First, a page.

It wasn’t long ago that the Minnesota Timberwolves showed promise with a young core of Karl-Anthony Towns and Andrew Wiggins and Jimmy Butler’s veteran leadership. However, after the 2017 playoffs, the team struggled to meet expectations. After trading Wiggins and hitting reset, luck handed the Timberwolves another No. 1 draft pick. They did everything in their power to ensure they didn’t botch the opportunity.
Entering the draft process
The Timberwolves were a disappointment. After letting go of Tom Thibodeau the prior year, the team hoped Ryan Saunders could offset the damage done by Butler’s loud departure and the issues the team had with its former coach. However, Wiggins never fully lived up to his expectations as a Timberwolf, and Towns sometimes looked alone out on the court.
The team made some midseason moves, trading away Wiggins for a young All-Star D’Angelo Russell. The team missed out on going to the Orlando Bubble and had lots of time to prepare for what was sure to be a great draft pick. They had an excellent duo to build off of but needed to bolster their depth to compete.
As luck would have it, the team had good luck at the 2020 Draft lottery, and with the No. 1 overall pick of the draft, the team had all the makings of a successful offseason.
A strange draft process
The COVID-19 outbreak inarguably affected the season in many ways. While other teams had a four-month suspension before finishing in Orlando, the season was over for Minnesota. Usually, that’s a two-month process in which they bring in draft prospects, interview potential players, and even out their roster based on everything they see.
The pandemic changed everything. The draft, which usually occurs in June, was moved to November. Players could meet with teams, but workouts in a typical setting were frowned upon. However, while the teams had to rely more on tape than in-person data, NBA draft consultant Chris Ekstrand explained how the extra time could be an advantage despite the lack of March Madness to highlight players. He told NBA.com:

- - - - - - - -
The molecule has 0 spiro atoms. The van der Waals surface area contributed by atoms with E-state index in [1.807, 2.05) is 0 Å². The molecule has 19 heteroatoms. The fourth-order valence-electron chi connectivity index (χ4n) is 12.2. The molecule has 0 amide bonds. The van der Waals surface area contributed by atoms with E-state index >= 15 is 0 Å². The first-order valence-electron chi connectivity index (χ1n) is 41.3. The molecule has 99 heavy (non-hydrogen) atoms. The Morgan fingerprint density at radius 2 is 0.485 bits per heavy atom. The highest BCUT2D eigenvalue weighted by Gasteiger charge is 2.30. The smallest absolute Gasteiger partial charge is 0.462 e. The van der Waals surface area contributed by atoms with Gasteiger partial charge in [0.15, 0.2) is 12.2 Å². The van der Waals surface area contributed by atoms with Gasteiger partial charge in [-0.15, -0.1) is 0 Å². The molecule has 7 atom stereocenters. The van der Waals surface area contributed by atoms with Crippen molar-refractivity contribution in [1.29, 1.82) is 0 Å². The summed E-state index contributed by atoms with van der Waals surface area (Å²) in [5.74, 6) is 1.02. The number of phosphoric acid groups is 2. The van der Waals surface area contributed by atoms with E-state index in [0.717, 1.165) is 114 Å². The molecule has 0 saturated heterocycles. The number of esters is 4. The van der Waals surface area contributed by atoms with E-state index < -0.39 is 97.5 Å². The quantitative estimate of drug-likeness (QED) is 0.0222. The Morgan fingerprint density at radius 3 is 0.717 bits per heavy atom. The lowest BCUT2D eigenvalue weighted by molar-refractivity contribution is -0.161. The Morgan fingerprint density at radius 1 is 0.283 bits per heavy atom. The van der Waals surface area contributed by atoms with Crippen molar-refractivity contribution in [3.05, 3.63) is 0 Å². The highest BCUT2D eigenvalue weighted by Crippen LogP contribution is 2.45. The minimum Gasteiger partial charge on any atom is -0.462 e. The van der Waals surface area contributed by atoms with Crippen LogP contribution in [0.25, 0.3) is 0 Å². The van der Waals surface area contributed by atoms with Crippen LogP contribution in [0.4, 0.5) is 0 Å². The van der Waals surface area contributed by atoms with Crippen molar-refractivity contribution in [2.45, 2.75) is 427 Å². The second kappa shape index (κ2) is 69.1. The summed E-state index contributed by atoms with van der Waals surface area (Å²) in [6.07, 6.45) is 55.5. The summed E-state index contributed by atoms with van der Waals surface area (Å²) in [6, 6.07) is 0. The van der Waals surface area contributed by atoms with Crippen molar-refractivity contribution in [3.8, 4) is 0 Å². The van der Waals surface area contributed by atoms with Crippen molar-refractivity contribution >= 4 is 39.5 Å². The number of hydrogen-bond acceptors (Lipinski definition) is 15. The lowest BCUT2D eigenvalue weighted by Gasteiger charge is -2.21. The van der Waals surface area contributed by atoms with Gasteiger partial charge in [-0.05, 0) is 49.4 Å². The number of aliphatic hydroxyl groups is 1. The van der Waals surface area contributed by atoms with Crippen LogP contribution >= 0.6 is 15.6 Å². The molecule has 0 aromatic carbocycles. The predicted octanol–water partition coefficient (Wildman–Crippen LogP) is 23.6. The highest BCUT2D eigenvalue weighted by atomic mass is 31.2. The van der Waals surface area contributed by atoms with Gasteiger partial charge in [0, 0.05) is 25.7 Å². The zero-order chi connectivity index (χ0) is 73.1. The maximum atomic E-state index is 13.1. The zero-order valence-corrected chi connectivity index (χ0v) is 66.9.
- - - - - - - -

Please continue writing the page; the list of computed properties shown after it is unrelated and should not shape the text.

It’s a situation of expansion and contraction … There’s been a huge expansion in the amount of time teams have had to prepare. The contraction would be, well, we did not have the NCAA tournament; we did not have a 5-on-5 combine. There are a lot of components of it that we haven’t had.
… If you’re a team that has a lottery pick, you could watch every minute of every game that a guy ever has played and go through everything with a fine-toothed comb. But there has been a reduction in the events that you’ve been able to see.”
With that in mind, the Timberwolves went into overdrive to ensure they made the right pick, details The New York Times. They created a database of every draftable player through 1,000 interviews with players, coaches, and other personnel from across the country. They placed the players in 50 categories ranging from their talent to mentality. Finally, when the draft started, they were ready to make their pick.
Who did the Timberwolves pick?
The Timberwolves will enter the new season looking much different than before. Aside from bringing back longtime point guard Ricky Rubio, who spent the last two seasons in Utah and Phoenix, they bolstered their depth. However, all eyes were on the pick. When everything was considered, from the interviews to analytical breakdowns, the team chose Anthony Edwards.
A shooting guard out of Georgia, Edwards helps boost the Timberwolves backcourt next to D’Angelo Russell while taking some attention off Towns. Time will tell if the pick works out, but given everything the Timberwolves did, it’s safe to say they did their homework.